This is the 30th ministry project in Alaska built by the Samaritan’s Purse, an evangelical Christian relief organization based in the Lower 48 that leads construction projects in more than 100 countries.
Members of Dillingham’s Moravian congregation crowd into the main room of their new church. A few look down from an indoor balcony on the second floor. The congregation sings hymnal lyrics displayed on TV monitors suspended at the front of the room. It’s the first service in the community’s newest church, and one organization built and paid for it.
“People have been walking all over Dillingham, doing not just this project, but other projects in Dillingham. They’re with an organization called Samaritan’s Purse," said Andrew Berkoski. He's a member of the church, and he started off the ceremony.
The Samaritan’s Purse is a non-denominational Christian organization. The website says it “provides spiritual and physical aid” in over 100 countries. Franklin Graham, a famous Christian evangelist and missionary, is the CEO. He’s the son of televangelist Billy Graham, who died in 2018.
This is the 30th project Graham has built in Alaska. Two years ago, the Dillingham Moravian Church submitted a request to the organization for a new church to replace their former building, which was constructed in the 1950s. Simon Flynn is Dillingham’s pastor.
“The wiring wasn’t up to code," Flynn explained. "The foundation was struggling. There was no insulation in it. The plumbing needed to be redone. The heating needed to be redone. When they built it – all kinds of code violations today. Especially in regard to elders being able to get in and out of the building and downstairs to the fellowship hall.”
The congregation currently numbers around 100 and barely fit in the old church. During construction over the summer, members met in the elementary school gym for service.This isn't the first church the organization has built in Bristol Bay. Samaritan’s Purse opened a church in Togiak in 2016. In an email, the media relations coordinator said that while the church-building program in Alaska is donor-funded, “Our teams make the decision where to build a church based on a ministry’s expressed need. We have a desire to support existing ministries who are isolated but are focused on sharing the Good News of Jesus Christ.”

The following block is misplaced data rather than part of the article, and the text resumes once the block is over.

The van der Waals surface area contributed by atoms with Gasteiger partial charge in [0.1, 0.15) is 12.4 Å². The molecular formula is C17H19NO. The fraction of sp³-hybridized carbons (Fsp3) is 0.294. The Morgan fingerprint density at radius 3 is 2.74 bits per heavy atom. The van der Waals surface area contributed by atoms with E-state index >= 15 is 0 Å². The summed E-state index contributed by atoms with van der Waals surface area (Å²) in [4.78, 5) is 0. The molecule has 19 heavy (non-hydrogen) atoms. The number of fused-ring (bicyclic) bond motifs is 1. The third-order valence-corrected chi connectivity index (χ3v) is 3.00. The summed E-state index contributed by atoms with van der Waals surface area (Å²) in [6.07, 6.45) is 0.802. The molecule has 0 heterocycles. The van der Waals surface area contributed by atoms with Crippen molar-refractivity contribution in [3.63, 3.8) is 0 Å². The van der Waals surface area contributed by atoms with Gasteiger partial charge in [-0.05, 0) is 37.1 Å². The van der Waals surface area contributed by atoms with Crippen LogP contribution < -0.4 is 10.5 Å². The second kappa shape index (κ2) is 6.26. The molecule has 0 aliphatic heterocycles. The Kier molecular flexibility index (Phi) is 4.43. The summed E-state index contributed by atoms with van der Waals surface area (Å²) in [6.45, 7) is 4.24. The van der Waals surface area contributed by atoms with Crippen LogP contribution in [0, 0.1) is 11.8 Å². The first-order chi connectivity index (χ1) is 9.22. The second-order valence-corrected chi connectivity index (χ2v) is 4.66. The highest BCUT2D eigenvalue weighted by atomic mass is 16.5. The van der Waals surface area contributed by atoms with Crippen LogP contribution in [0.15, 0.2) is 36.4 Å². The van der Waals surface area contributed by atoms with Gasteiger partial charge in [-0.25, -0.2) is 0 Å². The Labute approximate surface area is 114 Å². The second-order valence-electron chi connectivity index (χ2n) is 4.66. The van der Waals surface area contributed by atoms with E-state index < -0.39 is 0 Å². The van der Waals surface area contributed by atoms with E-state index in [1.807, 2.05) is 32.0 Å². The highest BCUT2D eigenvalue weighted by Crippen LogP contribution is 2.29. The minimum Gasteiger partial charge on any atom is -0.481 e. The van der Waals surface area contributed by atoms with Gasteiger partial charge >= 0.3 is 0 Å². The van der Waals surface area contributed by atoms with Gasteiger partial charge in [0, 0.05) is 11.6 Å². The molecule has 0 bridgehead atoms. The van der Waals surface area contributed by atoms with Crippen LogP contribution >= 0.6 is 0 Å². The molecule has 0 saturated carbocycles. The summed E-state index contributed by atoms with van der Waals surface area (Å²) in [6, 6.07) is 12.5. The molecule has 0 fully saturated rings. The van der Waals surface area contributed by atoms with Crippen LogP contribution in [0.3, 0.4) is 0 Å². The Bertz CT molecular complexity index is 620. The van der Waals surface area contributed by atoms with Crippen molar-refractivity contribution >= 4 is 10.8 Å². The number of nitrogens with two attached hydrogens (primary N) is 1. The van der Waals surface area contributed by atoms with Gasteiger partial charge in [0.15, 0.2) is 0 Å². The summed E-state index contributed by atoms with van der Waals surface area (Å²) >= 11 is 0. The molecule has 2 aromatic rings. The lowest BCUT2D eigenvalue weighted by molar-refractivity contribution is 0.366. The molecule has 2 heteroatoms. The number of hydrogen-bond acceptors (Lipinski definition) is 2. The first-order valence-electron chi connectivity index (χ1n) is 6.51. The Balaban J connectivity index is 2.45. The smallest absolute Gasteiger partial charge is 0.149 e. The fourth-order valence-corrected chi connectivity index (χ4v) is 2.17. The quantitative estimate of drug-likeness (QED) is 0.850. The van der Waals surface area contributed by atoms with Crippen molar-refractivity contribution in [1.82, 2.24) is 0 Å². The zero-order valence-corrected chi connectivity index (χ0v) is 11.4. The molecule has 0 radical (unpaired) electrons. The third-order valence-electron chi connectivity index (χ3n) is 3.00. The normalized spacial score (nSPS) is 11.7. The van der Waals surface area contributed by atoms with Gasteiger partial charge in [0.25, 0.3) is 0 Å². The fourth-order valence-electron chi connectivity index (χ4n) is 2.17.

During the first service, many people expressed their excitement and gratitude for the new building. Jeanie Timmerman has lived in Dillingham and worked with the congregation for decades. She said this church was the answer to years of prayer.
“We’re so excited. One thing we’re so excited by is the whole children’s program’s in here without, like, mice running around, and other things that happened in the old church. So we’re so grateful for that,” she said, laughing.
That day, project manager Mark Waters, and Kevin Lynch, the construction superintendent, stood in the church’s brand-new playroom. Waters said it took them only 16 weeks to complete construction of the church from start to finish. But the planning took a little longer.
“They were working on it a couple years," Waters said. "They were supposed to build it last year, but for some reason or another they didn’t come up ’til this year, so we’ve been planning it out since January.”
The building cost approximately $2 million – the majority of which was paid for by the Samaritan’s Purse. The organization doesn’t run churches; they work with local congregations to build new structures.
Lynch said the 280 volunteers who built the church came from all over the Lower 48 and belonged to many different denominations.
“So every Monday, we got a new group of somewhere between 12 and 16 volunteers that came up on their money and on their vacations to build a building,” he said.
Berkoski thanked the Samaritan’s Purse by presenting the project leaders with wood cutting boards made of pews from the old church. During the service, the church's Yup’ik choir performed by singing Christian hymns in Yup’ik.
Violet Warman has been living and working in Alaska since 1955, when she came to Dillingham to work in the Moravian Church, where she worked for years. She lives in Anchorage now. The opening service took place the day after her 91st birthday.
“What’s the meaning of the church in Dillingham? It’s home for me," she said. "It’s just… I just… Anchorage is not home. It’s where I live. But Dillingham is home, and the people are my people. I love them so much."
The Samaritan’s Purse plans to build more churches in Alaska next year.
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